The Edit

Inside The Broad with founding director, Joanne Heyler

Art and culture
Joanne Heyler talks us through the museum’s collection and its mission to expand its audience through its no-nonsense approach to art.

What led philanthropists Eli and Edythe Broad to found The Broad?

The Broads spent nearly fifty years building one of the world’s most significant collections of post-war and contemporary art. For decades they shared it generously by lending to many museums around the world, but ultimately realised that to reach as large an audience as possible, the collection needed its own public home.

How has Los Angeles influenced your view on art?

I grew up here and have always loved Los Angeles’ breadth. I think of LA as an ‘infinite city’ – not just because of its geography but because reading LA as a place is always a compelling challenge: it is vast in geography and reveals parts of itself in the least expected ways. The city keeps me hooked because there always seems to be more in store culturally. It’s an arts destination unlike any other city in the world, and while LA has many challenges, its optimism, potential and capacity to expand culturally are exciting.

What is different about LA’s arts scene?

Creativity and visual expression are woven into the fabric of the city’s culture and history, so ideas and discussions tend to cross-pollinate between various mediums. This dates far back in LA’s history, and yet, until recently, LA was considered a secondary arts city by many. There are serious roots here, nurtured for a long time almost exclusively by artists and a fairly small group of observers around those artists. This could be seen as an advantage: being outside mainstream views of what a contemporary art scene should be has allowed Los Angeles today to build a scene uniquely its own.

How does The Broad make contemporary art accessible to a wider audience?

We set out to make our museum feel different for visitors. Some of this involved very fresh but practical changes as we worked on the design. For example, we skipped the information/ticketing desk, you just interact with a staff member outside who scans your mobile. Most recently, during the Covid-19 era, our commitment to our mission to make the experience of art accessible for as wide an audience as possible led to developing The Broad From Home initiative. We produced a suite of new and original performances, talks and conversations, artist spotlights, and family workshops, all available to everyone, anywhere, on demand.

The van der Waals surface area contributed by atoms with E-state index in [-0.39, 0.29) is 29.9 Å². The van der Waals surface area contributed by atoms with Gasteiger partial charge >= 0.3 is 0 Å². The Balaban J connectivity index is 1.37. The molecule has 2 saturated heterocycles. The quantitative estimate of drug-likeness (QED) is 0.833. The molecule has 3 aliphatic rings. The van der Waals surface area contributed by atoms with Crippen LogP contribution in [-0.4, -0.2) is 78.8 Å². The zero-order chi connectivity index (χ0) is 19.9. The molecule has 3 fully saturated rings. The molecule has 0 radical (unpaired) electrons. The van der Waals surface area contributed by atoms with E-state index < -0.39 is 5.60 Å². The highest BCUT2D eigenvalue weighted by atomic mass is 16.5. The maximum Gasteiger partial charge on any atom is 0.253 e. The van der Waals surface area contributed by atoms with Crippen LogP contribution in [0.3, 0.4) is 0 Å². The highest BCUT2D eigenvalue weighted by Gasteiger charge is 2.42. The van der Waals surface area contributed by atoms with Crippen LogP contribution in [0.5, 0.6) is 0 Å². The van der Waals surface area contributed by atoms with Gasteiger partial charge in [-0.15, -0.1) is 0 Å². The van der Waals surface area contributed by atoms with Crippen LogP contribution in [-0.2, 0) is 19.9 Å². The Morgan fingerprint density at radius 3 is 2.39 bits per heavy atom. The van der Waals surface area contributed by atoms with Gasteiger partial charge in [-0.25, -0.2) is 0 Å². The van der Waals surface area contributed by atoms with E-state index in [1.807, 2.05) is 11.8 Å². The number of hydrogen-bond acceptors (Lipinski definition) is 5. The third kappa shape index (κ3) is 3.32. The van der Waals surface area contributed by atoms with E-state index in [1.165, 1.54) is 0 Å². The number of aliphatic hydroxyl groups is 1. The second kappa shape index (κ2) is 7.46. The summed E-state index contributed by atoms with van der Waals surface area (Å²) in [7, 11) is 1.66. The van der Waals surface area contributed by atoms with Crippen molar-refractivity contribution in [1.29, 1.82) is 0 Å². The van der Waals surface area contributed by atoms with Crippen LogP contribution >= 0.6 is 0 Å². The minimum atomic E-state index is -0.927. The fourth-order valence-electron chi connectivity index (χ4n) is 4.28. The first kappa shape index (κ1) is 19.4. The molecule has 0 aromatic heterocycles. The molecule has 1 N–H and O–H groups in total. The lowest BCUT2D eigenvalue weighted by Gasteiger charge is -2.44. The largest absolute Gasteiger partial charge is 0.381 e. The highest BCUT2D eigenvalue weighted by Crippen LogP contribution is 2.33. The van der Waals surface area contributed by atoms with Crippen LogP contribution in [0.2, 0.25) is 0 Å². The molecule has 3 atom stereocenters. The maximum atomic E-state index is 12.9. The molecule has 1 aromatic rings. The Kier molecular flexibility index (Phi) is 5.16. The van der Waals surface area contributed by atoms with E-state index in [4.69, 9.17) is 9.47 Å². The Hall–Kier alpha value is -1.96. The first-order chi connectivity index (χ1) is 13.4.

Why is it important to you to make art more accessible?

It’s important that museums evolve and serve communities differently and more genuinely than they have in the past. Art is an important facet of a healthy democracy, but museums have too often alienated audiences with a feeling of elitism and frankly a sense that museums are geared in various ways to older white audiences. This isn’t and wasn’t sustainable and museums must evolve in order to fulfil their missions.

What are you looking for when selecting artists’ work to feature?

The Broads’ style of collecting has been to follow artists over a long time – often many decades – so when we add artists, we focus on those we sense will endure. Early on Eli and Edye began collecting artists that were emerging and were early collectors of Jean-Michel Basquiat, who they knew personally, and of Barbara Kruger and Cindy Sherman – all three are now icons in the art world. Today we try to strike a balance with popular artists such as Andy Warhol, Roy Lichtenstein, Jeff Koons and Keith Haring, alongside contemporary artists such as Alex Israel, Oscar Murillo, Nathaniel Mary Quinn and Tauba Auerbach.

Why did you reopen with monograph installations by artists like Jean-Michel Basquiat?

This current group of extraordinary monograph installations is more ambitious than any we have ever featured before, because they were conceived in order to celebrate the 5th anniversary of the museum in 2020. They each take a deep dive into the work of icons of American post-war art and 1960s pop, key artists of the 1980s New York and Los Angeles art scenes and works by important figures of the 1990s to the present day. Many of these works are on view in the museum galleries for the very first time.

What are the museum’s future plans?

We intend to continue to grow the collection in ways that honour its roots and push it forward, and expand on our identity as an approachable and distinctly welcoming space. We also plan to organise and initiate more special exhibitions focused on artists that have much to say about our current moment. We’ll strive to continue to adapt to the needs of our audiences while celebrating Los Angeles and the growth and vibrancy of its arts community.

The Beverly Hills Hotel and Hotel Bel-Air are the perfect bases to explore The Broad’s eclectic collection of post-war and contemporary art.


Courtesy of The Board and Joshua White